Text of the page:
Rights groups demand Cabinet halt draft protest law

 

Human rights groups issued a joint statement on Friday to pressure the government into stepping away from a proposed bill that would govern the right to protest.

Published by several media outlets, the statement responds to a controversial draft law that would limit the right to protest and subject violators to jail time and steep fines.

The law has caused divisions even within the Cabinet. Some privately owned news sources leaked heated discussions between Vice Prime Minister Ziad Bahaa Eddin, who expressed reservations about the draft, and Minister of Interior Mohamed Ibrahim.

According to the state-run Al-Ahram, the proposed law has been amended several times and was recently been submitted to the State Council for review. The bill would be subjected to another review by the Interior and Justice Ministries before interim President Adly Mansour makes the final decision to approve or veto the law.

Human rights organizations slammed the amendments, saying that “the oppressive nature” of the law has not changed despite several recommendations they had previously presented to the Cabinet.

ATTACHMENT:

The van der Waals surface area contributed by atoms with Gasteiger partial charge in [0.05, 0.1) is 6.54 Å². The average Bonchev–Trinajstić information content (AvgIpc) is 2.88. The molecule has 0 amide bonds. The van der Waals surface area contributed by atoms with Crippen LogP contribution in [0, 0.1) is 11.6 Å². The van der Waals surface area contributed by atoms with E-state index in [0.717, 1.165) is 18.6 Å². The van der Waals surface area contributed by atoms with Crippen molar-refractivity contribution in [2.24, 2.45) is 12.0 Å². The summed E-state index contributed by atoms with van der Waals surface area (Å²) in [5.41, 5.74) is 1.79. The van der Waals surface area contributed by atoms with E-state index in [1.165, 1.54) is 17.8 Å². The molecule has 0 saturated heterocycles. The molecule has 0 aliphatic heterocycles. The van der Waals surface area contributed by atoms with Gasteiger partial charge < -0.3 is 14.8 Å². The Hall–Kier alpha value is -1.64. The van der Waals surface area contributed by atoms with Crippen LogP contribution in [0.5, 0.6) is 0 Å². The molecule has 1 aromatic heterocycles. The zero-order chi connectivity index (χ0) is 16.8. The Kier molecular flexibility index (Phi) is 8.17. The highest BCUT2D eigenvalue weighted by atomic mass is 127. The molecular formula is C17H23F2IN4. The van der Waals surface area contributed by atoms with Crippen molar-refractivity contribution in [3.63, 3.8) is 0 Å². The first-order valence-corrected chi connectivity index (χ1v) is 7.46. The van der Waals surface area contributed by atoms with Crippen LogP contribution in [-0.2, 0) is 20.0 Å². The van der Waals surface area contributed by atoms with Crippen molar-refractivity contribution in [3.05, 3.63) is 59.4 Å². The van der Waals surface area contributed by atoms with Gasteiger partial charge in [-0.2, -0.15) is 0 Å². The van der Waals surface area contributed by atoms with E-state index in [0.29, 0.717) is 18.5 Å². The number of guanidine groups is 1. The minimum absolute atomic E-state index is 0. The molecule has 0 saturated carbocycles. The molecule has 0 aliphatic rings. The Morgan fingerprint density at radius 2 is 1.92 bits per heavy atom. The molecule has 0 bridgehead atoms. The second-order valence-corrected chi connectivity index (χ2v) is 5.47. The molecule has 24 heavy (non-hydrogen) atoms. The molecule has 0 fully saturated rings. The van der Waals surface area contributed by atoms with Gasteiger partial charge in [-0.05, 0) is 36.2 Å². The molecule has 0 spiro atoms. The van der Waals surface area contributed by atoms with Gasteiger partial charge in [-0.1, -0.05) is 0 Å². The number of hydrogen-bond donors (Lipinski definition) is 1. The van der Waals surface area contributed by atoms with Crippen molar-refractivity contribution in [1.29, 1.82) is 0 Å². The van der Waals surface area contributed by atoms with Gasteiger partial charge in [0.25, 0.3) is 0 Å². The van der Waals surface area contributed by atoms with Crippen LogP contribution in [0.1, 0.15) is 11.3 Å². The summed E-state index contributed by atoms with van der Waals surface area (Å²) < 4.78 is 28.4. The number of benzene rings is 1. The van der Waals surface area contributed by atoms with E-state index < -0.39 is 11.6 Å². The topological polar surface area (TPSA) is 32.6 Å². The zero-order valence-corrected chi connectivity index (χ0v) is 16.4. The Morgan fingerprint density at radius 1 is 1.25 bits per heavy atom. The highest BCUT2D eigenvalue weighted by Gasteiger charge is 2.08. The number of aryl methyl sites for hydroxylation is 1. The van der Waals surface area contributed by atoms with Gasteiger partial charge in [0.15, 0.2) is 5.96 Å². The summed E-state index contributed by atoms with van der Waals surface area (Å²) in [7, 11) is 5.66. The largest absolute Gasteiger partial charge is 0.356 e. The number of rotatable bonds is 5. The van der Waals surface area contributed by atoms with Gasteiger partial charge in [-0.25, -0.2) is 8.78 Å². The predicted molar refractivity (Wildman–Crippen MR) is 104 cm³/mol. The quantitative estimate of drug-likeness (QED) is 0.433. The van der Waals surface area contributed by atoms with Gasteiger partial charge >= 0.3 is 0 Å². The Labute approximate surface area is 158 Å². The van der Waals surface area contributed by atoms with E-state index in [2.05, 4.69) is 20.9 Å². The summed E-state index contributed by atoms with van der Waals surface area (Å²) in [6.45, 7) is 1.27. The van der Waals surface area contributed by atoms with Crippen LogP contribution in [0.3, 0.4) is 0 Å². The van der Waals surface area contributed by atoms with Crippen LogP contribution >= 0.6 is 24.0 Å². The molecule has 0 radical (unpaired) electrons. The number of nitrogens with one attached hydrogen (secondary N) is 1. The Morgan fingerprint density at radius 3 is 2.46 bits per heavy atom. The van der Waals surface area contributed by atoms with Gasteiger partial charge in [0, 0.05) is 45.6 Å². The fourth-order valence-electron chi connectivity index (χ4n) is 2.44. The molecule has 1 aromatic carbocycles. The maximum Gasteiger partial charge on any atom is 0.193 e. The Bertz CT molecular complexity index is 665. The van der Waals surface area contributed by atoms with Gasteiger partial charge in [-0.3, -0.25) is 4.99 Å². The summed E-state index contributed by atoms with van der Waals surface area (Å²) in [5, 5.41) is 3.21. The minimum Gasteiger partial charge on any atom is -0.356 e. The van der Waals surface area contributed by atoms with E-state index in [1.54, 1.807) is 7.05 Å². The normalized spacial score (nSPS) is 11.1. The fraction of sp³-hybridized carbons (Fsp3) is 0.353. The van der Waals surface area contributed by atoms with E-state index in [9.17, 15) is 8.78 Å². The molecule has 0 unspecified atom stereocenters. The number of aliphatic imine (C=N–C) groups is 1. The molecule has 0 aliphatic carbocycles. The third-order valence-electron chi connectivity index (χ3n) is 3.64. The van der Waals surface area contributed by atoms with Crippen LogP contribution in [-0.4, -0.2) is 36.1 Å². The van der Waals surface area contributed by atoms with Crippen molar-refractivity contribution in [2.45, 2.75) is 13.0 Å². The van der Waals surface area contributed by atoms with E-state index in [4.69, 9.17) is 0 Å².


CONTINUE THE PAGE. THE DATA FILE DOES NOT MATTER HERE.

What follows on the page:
The organizations criticized the bill’s stipulation that organizers of demonstrations would be obliged to give the authorities three days’ notice before their protest would take place, and that the Ministry of Interior holds the right to deny permission based on broad suspicions of threats to national security. Permits for electoral gatherings are also subject to the discretion of the Ministry of Interior.

An article banning the use of force outside the scope of the law was taken out of the final draft, and human rights groups said the proposed punishment of fines of up to LE30,000 for violators was also unacceptable.

The Egyptian Initiative for Personal Rights, the Cairo Center for Human Rights Studies and other groups expressed concerns that the law could be used as an alternative to the recently expired Emergency Law, which was in effect for three months following the state’s harsh dispersal of two major Muslim Brotherhood sit-ins in Cairo on August 14.  

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